Welcome at the Wellcome

I have returned again to the Wellcome Library, London. It is the home of all that is weird and wonderful, a brilliant fusion of art and history, science and spectacle–and it has, in my opinion, the world’s most brilliant librarians and research fellows.

This brief visit has been made in advance of my class, Cultural (Re)productions. I shall return with 13 nursing and English students, but for the past two days I have been connecting with new and old colleagues: Ross Macfarlane, Lindsey Fitzharris, Bill MacLehose–and Richard Barnett, who runs the Sick City Project. Sick City includes walks, talks and podcasts about life and death in London, and Dr. Barnett was kind enough to interview me for the project on May 8th. We chatted about my recent research on Dracula (and syphilis, oddly enough). Gothic Lit is fitting, I think, especially as the count’s famous eulogy to London actually sounds rather like the project’s goals: “I long to go through the crowded streets of your mighty London, to be in the midst of the whirl and rush of humanity, to share its life, its change, its death, and all that makes it what it is.”  Check out the link above for more details on Sick City [Drac Podcast Coming Soon!]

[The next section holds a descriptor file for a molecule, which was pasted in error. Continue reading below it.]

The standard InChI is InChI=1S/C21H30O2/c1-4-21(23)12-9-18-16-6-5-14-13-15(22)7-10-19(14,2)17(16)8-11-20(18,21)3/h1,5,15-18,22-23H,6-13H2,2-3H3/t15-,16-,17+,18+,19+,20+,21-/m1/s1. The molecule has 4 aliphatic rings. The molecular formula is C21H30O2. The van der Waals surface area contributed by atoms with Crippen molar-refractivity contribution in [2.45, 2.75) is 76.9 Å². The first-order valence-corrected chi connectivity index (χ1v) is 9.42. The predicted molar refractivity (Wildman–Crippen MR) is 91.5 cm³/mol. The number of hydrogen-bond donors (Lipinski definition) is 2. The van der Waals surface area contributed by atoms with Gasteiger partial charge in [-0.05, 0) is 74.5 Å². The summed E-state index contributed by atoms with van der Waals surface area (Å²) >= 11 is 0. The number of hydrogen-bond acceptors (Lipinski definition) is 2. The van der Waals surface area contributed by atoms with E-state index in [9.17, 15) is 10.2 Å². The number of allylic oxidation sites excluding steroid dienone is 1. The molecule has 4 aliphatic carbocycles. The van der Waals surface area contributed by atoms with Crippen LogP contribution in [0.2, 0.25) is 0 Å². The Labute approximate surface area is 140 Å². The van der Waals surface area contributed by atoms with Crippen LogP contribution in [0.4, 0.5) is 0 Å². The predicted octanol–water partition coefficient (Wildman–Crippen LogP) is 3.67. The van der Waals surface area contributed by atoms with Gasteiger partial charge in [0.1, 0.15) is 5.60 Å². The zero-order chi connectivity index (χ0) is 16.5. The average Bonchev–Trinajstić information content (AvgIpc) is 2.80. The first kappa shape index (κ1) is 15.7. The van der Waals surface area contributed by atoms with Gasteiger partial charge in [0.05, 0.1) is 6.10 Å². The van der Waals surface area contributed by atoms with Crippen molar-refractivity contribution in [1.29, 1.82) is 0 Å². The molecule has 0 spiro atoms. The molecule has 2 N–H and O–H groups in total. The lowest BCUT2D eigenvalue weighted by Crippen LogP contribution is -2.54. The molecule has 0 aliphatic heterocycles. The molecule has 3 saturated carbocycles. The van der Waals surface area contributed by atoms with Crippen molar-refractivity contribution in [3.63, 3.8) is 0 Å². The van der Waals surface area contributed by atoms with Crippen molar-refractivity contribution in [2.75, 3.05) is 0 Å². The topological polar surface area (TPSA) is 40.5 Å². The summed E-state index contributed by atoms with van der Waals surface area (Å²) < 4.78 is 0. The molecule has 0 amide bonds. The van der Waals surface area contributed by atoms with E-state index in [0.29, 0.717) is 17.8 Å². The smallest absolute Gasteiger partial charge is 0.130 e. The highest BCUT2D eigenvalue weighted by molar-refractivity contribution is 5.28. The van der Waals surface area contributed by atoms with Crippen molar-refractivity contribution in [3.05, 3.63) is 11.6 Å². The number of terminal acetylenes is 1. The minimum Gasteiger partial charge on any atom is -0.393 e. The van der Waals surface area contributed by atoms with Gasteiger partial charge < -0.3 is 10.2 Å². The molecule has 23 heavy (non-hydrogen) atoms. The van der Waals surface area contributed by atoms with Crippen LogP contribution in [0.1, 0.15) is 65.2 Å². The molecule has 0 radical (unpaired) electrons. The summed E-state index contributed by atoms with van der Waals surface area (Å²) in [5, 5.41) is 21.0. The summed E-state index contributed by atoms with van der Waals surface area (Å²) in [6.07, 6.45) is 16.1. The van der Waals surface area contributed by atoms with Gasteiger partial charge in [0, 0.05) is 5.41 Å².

It has been a wonderful visit as always, and I leave this post with several recommendations; do have a peek.

The Chirurgeons Apprentice

Devices and Designs

Center for the History of Emotions

Medical London / Floating Hospital

London: the Wellcome Collection

I am presently sitting in Peyton and Byrne, the cafe inside the Wellcome. I shall define the Wellcome with its tag-line: “a free destination for the incurably curious.” While there are Wellcome centers in many cities (including Oxford), this is the two-building matrix including the Wellcome Library and the Wellcome Trust. The library contains 750,000 books, and on the first floor are a number of galleries. Through August of this year, the main exhibit is DIRT: The Filthy Reality of Everyday Life. There are image galleries and permanent galleries that include the birthing devices, etc. Here is a link to exquisite bodies. My favorite, naturally.

I am here for two reasons. Perhaps three, if you count incurable curiosity. Partly, I wished to get a reader’s card. The Wellcome Collection is a valuable research tool, and there are so many texts, images, and objects to explore. Given my interest in intersections of medicine, literature and anthropology, it is a kind of Mecca. I was shown about by Ross MacFarlane, a research officer and quite brilliant. He is a colleague of James Edmonson, whose name keeps appearing in my work and writing… Dr. Edmonson is the curator of the Dittrick Museum in Cleveland, a truly exceptional museum. The exhibit on birth is one of the best I have seen, and it was there that I had the privilege of beginning this work.

But the final reason for this trip is an upcoming class proposal. It is my hope to bring a group of students to the Wellcome in the future–I know plenty of them who are as incurably curious as I.

[And yes, there is a man standing on the ceiling in the atrium]